March 6, 2020

Devon Westhill

Deputy Assistant Secretary

Office of the Assistant Secretary for Civil Rights

U.S. Department of Agriculture

1400 Independence Avenue, SW

Washington, DC 20250

 

Dear Deputy Assistant Secretary Westhill,

We write in regard to your recent appointment as Deputy Assistant Secretary at the U.S. Department of Agriculture (USDA) Office of the Assistant Secretary for Civil Rights (OASCR). We urge you and all senior leadership within OASCR to make it your top priority to improve USDA civil rights enforcement and protect the rights of USDA workers and program applicants to the full extent and letter of law. 

OASCR leadership must have experience managing an active multi-agency EEOC complaint system.  According to information provided by USDA to the House Agriculture Committee last year, of the more than 300 civil rights complaints filed by USDA employees in fiscal year 2019 across 10 agencies, OASCR determined wrongdoing in only 2 cases.  The lack of findings of wrongdoing could lead to employees filing fewer complaints in the future, for fear their cases will not be taken seriously.  While USDA’s data was not further delineated to provide clarity of the specific nature of the complaints, it is indicative of OASCR’s continued failure to address possible civil rights violations across the Department.  This includes cases related to sexual harassment and assault.

Recent revelations within the U.S. Forest Service (USFS) underscore the need for strong civil rights leadership.  A March 2018 report issued by the USDA Office of Inspector General indicated widespread mistrust amongst the USFS workforce concerning the legitimacy of the reporting process.  Several whistleblowers bravely stepped forward to illuminate how fears of retribution discouraged reporting of harassment and abuse across the agency.  This is unacceptable and undermines the over 39,000 employees tasked with carrying out its mission to manage nearly one-tenth of the land across the United States.  While we are encouraged by USDA’s ongoing work to investigate and address this broad culture of harassment and retaliation, make no mistake: Congress will continue to hold you and OASCR accountable to restore trust among USFS employees.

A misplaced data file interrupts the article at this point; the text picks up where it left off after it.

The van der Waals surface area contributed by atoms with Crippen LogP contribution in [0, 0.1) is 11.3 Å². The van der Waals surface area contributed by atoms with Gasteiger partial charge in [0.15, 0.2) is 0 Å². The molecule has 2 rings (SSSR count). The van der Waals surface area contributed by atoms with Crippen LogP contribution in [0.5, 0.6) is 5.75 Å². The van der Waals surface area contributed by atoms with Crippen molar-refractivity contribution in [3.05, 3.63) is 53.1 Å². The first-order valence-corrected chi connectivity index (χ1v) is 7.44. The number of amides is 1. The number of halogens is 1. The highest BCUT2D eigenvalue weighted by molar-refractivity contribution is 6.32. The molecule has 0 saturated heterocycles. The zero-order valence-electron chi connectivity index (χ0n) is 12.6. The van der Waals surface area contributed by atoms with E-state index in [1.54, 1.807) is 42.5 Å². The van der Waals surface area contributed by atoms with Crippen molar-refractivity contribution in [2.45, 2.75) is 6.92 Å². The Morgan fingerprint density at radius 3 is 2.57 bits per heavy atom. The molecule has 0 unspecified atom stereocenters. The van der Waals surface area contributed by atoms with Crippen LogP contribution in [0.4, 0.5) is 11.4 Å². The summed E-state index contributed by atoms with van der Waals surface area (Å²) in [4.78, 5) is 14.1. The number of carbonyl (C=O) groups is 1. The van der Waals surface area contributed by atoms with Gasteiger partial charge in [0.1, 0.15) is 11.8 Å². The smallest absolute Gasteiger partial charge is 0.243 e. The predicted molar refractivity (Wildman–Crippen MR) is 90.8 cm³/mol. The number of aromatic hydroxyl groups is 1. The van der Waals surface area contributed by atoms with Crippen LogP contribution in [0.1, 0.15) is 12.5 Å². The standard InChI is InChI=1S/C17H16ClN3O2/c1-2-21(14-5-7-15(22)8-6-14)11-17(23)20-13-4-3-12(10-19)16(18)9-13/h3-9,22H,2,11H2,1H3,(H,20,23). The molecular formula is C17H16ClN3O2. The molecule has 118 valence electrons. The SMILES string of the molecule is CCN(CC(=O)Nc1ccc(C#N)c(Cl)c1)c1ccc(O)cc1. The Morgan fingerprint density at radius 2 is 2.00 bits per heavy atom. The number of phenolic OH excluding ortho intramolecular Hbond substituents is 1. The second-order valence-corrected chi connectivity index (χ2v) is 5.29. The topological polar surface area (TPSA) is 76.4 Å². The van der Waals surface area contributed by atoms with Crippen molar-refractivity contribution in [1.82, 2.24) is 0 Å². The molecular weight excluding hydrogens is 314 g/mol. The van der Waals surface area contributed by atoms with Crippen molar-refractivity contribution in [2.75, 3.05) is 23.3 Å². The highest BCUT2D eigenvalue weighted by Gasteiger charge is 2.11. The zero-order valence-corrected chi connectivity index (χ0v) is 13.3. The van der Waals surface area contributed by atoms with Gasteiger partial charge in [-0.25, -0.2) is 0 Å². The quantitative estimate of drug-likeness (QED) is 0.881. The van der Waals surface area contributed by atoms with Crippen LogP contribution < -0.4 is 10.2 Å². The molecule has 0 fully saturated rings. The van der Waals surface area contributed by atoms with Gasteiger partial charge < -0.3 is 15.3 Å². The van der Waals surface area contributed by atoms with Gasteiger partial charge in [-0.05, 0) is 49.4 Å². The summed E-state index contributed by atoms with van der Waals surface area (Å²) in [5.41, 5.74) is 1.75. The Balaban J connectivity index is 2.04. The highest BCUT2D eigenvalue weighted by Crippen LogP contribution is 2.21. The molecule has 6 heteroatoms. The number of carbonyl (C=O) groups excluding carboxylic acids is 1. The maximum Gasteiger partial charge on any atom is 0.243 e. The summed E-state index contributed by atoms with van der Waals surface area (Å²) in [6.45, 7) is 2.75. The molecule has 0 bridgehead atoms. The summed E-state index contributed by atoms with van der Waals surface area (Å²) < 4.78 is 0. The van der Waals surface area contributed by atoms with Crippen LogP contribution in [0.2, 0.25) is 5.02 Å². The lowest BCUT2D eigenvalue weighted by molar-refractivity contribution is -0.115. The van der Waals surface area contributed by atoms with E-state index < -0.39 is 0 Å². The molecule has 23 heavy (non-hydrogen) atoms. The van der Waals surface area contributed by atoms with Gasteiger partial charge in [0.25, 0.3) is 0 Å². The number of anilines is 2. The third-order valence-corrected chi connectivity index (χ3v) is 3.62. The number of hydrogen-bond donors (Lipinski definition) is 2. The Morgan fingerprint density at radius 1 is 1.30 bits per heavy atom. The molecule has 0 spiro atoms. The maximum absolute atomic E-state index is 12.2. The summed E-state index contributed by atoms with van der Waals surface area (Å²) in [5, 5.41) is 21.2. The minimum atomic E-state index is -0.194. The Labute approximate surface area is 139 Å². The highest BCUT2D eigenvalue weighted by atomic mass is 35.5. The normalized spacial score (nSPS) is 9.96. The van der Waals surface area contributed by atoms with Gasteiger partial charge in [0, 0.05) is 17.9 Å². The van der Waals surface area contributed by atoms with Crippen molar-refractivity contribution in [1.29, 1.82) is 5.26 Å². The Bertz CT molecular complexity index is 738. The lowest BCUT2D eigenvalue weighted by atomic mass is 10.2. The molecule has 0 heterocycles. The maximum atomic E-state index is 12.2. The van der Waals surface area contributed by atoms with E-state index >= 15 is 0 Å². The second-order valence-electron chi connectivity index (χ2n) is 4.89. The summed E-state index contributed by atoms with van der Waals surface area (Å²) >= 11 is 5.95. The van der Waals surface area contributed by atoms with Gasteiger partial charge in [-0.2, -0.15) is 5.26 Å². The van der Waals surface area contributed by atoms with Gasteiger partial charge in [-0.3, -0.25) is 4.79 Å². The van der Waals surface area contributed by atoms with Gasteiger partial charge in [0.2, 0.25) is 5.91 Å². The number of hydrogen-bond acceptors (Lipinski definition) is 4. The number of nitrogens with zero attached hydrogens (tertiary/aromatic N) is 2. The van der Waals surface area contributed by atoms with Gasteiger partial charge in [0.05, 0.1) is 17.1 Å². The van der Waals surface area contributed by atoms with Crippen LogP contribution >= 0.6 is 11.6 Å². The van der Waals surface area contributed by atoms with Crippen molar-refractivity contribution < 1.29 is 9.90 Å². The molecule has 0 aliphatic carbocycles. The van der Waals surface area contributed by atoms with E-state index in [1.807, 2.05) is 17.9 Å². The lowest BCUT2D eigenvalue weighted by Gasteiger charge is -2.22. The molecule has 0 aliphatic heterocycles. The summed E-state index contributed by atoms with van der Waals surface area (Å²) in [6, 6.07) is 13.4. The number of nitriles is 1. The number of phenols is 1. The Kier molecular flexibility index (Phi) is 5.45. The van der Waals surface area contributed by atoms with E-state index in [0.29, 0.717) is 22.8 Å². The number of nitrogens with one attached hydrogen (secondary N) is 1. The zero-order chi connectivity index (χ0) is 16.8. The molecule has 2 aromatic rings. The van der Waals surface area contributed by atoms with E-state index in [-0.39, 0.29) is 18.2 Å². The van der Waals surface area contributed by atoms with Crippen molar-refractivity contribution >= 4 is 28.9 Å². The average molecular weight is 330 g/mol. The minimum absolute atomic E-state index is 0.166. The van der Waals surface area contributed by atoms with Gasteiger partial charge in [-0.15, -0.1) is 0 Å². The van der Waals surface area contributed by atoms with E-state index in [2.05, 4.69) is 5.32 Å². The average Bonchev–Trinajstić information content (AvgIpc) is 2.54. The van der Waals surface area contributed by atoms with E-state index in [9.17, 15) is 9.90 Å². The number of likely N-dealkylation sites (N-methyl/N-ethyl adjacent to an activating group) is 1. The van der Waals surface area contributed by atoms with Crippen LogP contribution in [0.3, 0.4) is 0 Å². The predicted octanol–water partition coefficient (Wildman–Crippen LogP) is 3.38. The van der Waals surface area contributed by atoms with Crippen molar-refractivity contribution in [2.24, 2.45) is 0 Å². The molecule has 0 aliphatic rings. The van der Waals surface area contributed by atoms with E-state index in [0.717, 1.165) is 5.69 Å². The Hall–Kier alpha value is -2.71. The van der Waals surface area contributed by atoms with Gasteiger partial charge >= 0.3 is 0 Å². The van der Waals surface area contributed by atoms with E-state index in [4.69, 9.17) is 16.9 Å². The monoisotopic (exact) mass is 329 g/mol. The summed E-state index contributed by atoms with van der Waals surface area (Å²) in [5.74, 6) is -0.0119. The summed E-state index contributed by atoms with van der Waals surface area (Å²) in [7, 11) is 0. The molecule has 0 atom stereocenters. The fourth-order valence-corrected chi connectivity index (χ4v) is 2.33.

Lastly, USDA has a long history of inequitable treatment against socially disadvantaged and minority farmers and ranchers, resulting in the loss of land, delays or rejection in farm credit loans, and a lack of access to technical assistance for farm programs.  Although USDA has done well to settle longstanding discrimination lawsuits, the OASCR leadership must have experience working with diverse stakeholders and communities to ensure fair treatment for farmers of color.  Working towards the goal of continuous improvement and inclusivity must be a top priority.

It is of the utmost importance that you demonstrate a strong commitment to protecting the civil rights of all USDA employees and program applicants.  That is the job you were sent there to do.  Our job is to hold you accountable and ensure you protect the rights of those you were appointed to serve.  We are counting on you to get this right!